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The weird, angelic shooter Messiah is now on Steam

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Originally released in 2000, Messiah is a bizarre third-person action game starring Bob, "a working-class angel" who's been ordered to clean up the grotesque mess that is the future of humanity. As a Cherub, he's not much of a fighter, so instead he relies on the power of possession to take control of any person or animal in the game in order to do what needs to be done.   

It didn't quite live up to its "play by your own rules" ambitions, but as we said in our review—which you can still read thanks to the magic of the Wayback Machine—it was "a fun ride," with "wonderfully detailed scenery, a good array of weapons, and plenty of opportunities for battling against combat-savvy enemies." And now, very quietly and without warning, it has arrived on Steam

As you might expect, the Steam release of the game doesn't require much in the way of a PC to run: Windows XP, a 1 GHz CPU, 256MB RAM, and a DirectX 7-compatible graphics card will get the job done. The listing warns, however, "that Windows 10 operating system will receive frequent hardware driver and software updates following its release; this may affect game compatibility."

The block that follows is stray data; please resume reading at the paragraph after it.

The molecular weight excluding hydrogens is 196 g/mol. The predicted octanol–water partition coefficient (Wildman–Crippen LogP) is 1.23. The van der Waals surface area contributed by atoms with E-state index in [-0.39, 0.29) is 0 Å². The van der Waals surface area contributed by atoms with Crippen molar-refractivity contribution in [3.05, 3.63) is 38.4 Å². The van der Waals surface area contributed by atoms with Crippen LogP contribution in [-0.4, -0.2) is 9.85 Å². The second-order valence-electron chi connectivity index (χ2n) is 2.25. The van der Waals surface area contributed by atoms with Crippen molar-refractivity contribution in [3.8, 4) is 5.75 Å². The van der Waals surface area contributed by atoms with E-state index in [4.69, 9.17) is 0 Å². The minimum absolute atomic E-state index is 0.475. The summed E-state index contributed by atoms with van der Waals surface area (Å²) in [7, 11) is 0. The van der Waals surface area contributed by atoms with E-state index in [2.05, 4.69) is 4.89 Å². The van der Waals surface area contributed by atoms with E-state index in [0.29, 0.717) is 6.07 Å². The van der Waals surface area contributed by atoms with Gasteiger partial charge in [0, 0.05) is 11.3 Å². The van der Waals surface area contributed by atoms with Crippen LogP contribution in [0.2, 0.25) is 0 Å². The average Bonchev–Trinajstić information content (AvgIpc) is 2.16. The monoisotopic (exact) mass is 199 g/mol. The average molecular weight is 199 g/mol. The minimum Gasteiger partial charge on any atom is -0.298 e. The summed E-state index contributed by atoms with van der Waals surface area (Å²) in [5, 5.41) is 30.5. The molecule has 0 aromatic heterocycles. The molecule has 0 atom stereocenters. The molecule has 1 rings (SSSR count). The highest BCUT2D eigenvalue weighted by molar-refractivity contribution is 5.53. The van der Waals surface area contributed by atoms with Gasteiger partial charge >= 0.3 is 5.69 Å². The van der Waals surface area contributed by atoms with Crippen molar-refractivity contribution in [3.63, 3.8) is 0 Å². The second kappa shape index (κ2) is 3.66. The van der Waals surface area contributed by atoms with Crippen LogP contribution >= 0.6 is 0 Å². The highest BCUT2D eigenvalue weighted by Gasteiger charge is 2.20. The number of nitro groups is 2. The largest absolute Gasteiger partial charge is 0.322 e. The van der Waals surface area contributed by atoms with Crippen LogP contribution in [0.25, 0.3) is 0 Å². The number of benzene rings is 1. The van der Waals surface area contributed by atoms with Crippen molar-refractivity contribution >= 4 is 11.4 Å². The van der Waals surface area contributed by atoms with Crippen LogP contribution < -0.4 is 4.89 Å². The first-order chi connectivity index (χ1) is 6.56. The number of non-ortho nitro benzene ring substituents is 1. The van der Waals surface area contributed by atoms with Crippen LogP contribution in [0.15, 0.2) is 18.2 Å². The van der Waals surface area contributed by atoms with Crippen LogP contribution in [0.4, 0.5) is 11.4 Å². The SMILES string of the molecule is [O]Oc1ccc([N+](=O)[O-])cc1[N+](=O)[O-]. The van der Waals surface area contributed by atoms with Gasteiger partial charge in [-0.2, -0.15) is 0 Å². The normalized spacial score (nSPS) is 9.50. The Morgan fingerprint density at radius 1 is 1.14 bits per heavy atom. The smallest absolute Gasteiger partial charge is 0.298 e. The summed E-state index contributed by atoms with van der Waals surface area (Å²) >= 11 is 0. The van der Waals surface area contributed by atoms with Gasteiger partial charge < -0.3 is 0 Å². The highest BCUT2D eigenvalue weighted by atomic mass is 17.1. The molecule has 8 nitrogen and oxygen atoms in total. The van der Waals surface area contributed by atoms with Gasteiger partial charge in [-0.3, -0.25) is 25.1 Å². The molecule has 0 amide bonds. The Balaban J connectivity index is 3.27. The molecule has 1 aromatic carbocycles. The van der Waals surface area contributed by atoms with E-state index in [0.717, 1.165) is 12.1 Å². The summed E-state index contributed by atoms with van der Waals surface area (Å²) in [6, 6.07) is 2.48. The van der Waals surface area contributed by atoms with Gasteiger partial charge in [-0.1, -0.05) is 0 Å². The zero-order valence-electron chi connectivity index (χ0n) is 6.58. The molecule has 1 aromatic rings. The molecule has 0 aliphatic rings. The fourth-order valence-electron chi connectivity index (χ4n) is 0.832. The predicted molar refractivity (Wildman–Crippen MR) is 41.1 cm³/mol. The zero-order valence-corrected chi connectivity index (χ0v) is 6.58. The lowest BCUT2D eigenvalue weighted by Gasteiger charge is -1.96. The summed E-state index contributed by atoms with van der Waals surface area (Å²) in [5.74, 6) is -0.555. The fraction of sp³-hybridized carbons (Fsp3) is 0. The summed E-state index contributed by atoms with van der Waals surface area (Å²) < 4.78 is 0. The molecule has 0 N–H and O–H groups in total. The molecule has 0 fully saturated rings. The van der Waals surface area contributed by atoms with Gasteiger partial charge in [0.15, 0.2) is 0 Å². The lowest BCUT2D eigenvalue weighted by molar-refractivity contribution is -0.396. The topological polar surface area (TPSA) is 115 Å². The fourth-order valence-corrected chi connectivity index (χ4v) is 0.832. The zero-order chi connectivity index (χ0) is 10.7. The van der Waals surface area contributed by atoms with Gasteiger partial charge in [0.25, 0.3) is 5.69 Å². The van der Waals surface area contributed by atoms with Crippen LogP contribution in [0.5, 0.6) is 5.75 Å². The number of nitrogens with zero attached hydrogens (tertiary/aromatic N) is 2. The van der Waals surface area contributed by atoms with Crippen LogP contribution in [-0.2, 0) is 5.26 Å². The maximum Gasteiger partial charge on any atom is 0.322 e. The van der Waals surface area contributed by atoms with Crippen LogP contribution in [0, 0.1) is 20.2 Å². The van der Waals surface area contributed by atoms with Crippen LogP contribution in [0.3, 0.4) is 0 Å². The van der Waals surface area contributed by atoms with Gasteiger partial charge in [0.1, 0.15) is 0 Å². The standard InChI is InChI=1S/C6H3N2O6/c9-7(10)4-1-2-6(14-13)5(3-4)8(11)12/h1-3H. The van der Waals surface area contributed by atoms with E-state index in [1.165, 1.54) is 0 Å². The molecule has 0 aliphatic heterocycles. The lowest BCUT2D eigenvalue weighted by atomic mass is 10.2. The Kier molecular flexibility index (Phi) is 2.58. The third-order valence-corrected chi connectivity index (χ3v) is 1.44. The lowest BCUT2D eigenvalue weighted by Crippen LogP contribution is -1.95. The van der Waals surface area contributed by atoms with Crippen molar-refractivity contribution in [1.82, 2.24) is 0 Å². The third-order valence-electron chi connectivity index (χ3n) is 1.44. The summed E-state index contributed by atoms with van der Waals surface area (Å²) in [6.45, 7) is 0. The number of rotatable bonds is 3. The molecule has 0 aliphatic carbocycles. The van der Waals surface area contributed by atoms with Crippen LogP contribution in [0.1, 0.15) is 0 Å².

The Steam release seems relatively bare-bones as these things go, with no listing for things like Steam achievements (although as someone noted in the forum, just getting it to run will be an achievement for some people), trading cards, or controller support. Somewhat oddly, it's also more expensive than the version on GOG, which also includes wallpapers, two separate soundtracks, and a forum avatar. It lists for $10, while the Steam release carries a regular price of $15/£11/€15—although it's available for 15 percent off until January 23.

Andy Chalk

Andy has been gaming on PCs from the very beginning, starting as a youngster with text adventures and primitive action games on a cassette-based TRS80. From there he graduated to the glory days of Sierra Online adventures and Microprose sims, ran a local BBS, learned how to build PCs, and developed a longstanding love of RPGs, immersive sims, and shooters. He began writing videogame news in 2007 for The Escapist and somehow managed to avoid getting fired until 2014, when he joined the storied ranks of PC Gamer. He covers all aspects of the industry, from new game announcements and patch notes to legal disputes, Twitch beefs, esports, and Henry Cavill. Lots of Henry Cavill.